What are the most effecient finings for a 10bbl micro PRIOR to the filter? I'm looking to "insure" a clear product every time with the plate and frame acting as a polish. Any insight on the products available from the people USING them not SELLING them!
We use Klarospane that we get from Gusmer. Great stuff..........a derivative of Irish Moss. We use 4 oz in 7 Bbls and hold the temp down to 34 - 36 F. You should get clarity in 3 days.
What do you mean "hold the temp down to 36"? After fermentation is done?
Yes, after fermentation. We transfer from the FV to a secondary "clarifier" tank prior to kegging/conditioning. At the end of the primary ferment, we crash the FV down to 34 F to do the transfer. The Klarospane is whisked in a bit of 180F water and poured in during transfer, here it mixes with the beer.
Much will depend on the yeast strain, beer pH, equipment, beer chemistry, etc. Contact suppliers, obtain samples and try them all. Documenting your trials will be your best guide. Start with a good understandanding of your water chemistry, a textbook malt crush, a brilliant vorlauf, Irish moss or some other kettle fining, a tight & compact whirlpool, slow/frequent and consistent trub & yeast removal during/after fermentation, gentle transfers, and lots of aging. I've had good luck with Polyclar products both as kettle finings and as conditioning agents. Isinglass is an effective, traditional conditioning clarifier, but arguably puts your beer into the "non-vegetarian" camp. I doubt you can sterile filter your beer without a prefilter, but on the other hand, you certainly can make an absolutely brilliant beer without any filtration. Good luck! Cheers!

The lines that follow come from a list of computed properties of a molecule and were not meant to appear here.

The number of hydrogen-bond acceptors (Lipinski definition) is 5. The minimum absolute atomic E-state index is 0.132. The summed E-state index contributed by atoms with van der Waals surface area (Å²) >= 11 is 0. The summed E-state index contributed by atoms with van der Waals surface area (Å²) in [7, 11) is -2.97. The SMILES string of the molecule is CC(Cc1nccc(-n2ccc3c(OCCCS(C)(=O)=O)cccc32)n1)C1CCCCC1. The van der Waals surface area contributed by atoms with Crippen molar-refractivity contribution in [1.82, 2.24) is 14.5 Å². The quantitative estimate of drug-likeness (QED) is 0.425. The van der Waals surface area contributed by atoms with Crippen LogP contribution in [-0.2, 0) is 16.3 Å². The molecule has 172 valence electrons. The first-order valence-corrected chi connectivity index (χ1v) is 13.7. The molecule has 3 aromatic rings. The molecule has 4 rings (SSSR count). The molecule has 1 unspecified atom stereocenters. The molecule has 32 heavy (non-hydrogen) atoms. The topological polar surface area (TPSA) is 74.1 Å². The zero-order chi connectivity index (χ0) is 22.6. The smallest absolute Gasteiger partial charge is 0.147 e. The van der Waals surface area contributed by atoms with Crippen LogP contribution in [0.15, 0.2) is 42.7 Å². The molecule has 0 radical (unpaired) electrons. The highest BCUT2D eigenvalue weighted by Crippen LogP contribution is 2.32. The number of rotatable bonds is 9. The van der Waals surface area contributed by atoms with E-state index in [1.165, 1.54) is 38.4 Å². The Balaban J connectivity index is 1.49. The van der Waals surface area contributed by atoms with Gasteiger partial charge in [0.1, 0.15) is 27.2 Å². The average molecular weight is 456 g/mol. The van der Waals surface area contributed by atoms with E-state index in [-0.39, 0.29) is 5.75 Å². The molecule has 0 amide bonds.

What type of beer we are talking here about? Ale or Lager?
You said you cool after primary directly to 34 - 36*F.
We cool after primary to 50*F for 2 days, and get great
results in clarity and yeast settlement.
In the past, I used Polyclar for stabilization in Lagers and had great results.
We make Ales barring the ever so occassional Lager. We use both Wyeast London and British Ale yeasts with great results with both (when the London was still a good yeast). Since we have a warm dry hop keg aging, we don't diacetyl rest after primary.
I think it would help if we discuss the issue more.
First, what is the goal: We want to quarantee the wholesalers and foremost the customers a clear and stable beer.
So, what is your shelflife stability?
How to you measure the same without an expensive lab?
Do you use a proteinrest in your mashing regime?
What is your maturatin time etc.
I think all of these issues are important to discuss and will help others.